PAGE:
Werewolves. The name alone conjures up nightmarish images from our current pop culture horror films starring this shapeshifting man-wolf. The werewolf legend reaches out from its folklore roots to the modern audiences of today because it connects our primal fears with the general belief that werewolves are harmful to humans. However, with the prevalence of shapeshifting folklore throughout the world, there are some exceptions to this idea. Folklore of the werewolf varies in different countries, and there are some tales of werewolves where they are not necessarily “bad”.
The Scottish Wulver
You might think that all werewolves are bent on terrorizing a local populace by giving in to their blood lust, but nay, my bonnie lads and lassies – the story of the Scottish wulver is one that defies this tradition.
In the Shetland Islands, just north of the Scottish mainland, there are tales of the wulver. While often called a werewolf, the wulver was actually thought by the ancient Celts to be its own species, being something between a man and a wolf.
Jane Saxby, an author and folklorist from Unst, one of the Shetland Islands, collected the local folklore about the wulver in her 1932 book, Shetland Traditional Lore. She noted that the wulver was described as being covered with short, brown hair with the body of a man and the head of a wolf. Unlike the typical werewolf, the wulver could not shapeshift and was considered a gentle, kind-hearted being.
The wulver was a solitary creature who lived in a cave dug out of a steep hill. It showed no aggression towards humans as long as it was left alone. However, it did interact occasionally with people and was known to be generous and helpful, particularly to those who were lost, as there are stories of the wulver guiding lost travellers to nearby villages and towns.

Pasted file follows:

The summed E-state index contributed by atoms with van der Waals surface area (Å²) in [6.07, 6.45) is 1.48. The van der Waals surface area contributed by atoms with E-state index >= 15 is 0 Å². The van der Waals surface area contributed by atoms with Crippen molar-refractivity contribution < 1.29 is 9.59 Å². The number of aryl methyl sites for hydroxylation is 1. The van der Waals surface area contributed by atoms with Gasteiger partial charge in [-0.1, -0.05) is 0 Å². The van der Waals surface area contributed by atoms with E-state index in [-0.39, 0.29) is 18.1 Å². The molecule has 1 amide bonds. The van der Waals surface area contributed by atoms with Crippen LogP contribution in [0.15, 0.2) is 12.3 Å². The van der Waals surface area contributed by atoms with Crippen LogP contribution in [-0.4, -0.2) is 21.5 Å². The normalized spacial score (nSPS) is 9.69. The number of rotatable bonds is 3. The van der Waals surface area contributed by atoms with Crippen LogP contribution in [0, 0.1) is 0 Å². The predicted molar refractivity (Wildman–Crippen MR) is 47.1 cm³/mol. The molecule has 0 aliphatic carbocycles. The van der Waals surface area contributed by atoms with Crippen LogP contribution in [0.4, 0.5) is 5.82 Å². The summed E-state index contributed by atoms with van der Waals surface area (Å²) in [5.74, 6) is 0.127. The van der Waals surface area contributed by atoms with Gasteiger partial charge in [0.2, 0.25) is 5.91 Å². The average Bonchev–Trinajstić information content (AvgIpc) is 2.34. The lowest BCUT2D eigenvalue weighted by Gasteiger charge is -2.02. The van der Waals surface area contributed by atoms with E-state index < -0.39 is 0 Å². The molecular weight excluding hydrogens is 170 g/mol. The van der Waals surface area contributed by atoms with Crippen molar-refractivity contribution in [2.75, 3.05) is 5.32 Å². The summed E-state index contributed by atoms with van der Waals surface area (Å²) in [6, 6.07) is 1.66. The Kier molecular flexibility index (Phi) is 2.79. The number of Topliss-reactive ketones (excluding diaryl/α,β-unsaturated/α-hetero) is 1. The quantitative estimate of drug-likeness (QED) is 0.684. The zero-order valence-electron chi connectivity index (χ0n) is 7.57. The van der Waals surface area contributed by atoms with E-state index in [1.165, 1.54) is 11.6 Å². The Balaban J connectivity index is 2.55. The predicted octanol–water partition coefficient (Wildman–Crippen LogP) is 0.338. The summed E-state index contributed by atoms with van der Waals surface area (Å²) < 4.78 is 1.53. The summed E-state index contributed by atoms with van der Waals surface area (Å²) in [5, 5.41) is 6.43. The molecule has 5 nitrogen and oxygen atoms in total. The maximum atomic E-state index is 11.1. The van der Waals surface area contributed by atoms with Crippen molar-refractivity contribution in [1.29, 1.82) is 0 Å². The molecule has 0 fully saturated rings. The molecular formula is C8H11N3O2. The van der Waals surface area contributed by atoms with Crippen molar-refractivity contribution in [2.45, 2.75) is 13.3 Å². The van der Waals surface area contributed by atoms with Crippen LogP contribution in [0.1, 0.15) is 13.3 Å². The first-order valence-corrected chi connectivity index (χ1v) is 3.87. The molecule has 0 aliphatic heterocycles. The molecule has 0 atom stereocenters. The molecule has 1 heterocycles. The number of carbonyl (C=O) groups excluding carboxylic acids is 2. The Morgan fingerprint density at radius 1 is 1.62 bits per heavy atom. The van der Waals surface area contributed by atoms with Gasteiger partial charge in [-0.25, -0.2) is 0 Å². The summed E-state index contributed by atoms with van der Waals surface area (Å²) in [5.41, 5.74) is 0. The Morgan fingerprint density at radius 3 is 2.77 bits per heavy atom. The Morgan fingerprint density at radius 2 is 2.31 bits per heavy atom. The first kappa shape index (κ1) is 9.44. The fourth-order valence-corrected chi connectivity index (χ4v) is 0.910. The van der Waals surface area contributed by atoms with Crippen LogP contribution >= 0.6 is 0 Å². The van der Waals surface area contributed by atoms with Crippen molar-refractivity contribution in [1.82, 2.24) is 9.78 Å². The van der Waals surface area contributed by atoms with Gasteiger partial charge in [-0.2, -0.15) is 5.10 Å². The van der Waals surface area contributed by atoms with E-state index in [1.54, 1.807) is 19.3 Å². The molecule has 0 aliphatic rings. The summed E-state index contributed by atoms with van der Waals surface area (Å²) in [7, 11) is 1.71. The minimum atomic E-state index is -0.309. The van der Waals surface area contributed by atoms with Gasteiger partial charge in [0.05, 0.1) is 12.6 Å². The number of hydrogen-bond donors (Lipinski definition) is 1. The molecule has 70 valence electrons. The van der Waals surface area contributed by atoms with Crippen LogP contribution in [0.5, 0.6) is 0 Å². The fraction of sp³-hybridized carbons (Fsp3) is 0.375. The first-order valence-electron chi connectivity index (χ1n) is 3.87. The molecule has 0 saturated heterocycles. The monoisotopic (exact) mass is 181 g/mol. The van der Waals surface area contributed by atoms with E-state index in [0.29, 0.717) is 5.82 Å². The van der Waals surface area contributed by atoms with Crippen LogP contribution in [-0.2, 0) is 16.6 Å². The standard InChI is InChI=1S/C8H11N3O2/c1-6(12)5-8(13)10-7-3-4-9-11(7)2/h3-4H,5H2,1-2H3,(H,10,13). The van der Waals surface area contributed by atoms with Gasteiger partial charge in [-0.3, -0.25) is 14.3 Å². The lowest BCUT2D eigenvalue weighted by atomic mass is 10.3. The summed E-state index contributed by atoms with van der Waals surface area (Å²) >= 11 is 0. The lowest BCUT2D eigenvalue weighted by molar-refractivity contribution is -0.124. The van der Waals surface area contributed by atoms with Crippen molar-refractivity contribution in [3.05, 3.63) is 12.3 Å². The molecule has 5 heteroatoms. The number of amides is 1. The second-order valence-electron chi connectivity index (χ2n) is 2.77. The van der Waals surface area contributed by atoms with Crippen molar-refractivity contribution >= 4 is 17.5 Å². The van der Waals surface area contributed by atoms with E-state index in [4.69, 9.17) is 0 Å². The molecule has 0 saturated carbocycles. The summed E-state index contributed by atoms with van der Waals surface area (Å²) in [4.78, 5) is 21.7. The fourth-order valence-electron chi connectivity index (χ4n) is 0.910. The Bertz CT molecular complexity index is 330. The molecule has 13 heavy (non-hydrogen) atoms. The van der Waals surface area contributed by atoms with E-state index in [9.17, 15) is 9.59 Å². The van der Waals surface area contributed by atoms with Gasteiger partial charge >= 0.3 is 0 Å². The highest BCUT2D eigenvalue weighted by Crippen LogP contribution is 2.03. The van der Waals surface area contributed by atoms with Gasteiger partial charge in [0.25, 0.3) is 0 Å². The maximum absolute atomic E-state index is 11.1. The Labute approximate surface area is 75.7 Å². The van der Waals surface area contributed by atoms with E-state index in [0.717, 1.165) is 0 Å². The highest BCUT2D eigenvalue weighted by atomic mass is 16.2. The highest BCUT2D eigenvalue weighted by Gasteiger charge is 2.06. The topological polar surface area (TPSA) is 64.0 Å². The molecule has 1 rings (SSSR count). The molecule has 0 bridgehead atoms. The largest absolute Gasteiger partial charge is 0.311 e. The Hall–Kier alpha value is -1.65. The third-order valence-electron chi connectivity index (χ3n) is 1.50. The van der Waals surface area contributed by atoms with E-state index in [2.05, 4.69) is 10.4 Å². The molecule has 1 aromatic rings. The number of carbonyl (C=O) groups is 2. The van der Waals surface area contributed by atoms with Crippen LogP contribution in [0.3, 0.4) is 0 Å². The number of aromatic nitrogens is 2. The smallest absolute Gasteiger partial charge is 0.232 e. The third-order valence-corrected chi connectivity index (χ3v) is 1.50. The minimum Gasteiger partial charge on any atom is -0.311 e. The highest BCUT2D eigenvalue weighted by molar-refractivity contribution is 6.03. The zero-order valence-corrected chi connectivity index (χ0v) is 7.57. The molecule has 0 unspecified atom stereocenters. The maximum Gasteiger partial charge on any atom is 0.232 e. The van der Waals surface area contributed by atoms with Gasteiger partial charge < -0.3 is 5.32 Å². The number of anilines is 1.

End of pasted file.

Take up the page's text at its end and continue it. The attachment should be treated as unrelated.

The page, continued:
The wulver was often seen fishing by local residents for its daily meal from a small rock in the deep water which is known as the “Wulver’s Stane/Wolf Stone”, and there were accounts of it leaving a supply of fish on the windowsills of families that were poor. It was also said that the wulver showed its compassionate side by sitting mournfully outside of the home of a terminally ill person to give comfort to those who needed it.
According to reports, the wulver was spotted on a regular basis around Shetland up to the start of the 20th century. It has been speculated that the folklore surrounding the wulver may have been based on a real human being with a medical condition such as hypertrichosis (also known as werewolf syndrome), which is characterized by excessive hair growth covering the entire body. But there is also another belief that the wulver is some sort of immortal spirit that exists in the Shetland Islands, watching over the lost and poor and forever helping those in need.
The Irish Faoladh
Similar to the Scottish wulver, the Irish werewolf or faoladh, differed from the typical depictions of the man-eating werewolf stories we think of, as the Irish faoladh was often considered a creature of “good”.
While there are no wolves in Ireland today, with the last one reportedly killed in 1786, wolves were at one time an important part of the Irish countryside. Ireland was even referred to as Wolfland up until the Middle Ages, due to the amount of wolves that once roamed there. It is no surprise then that they were featured prominently in Irish folklore. Stories of people transforming into wolves was a favorite subject in tales that were passed down from generation to generation.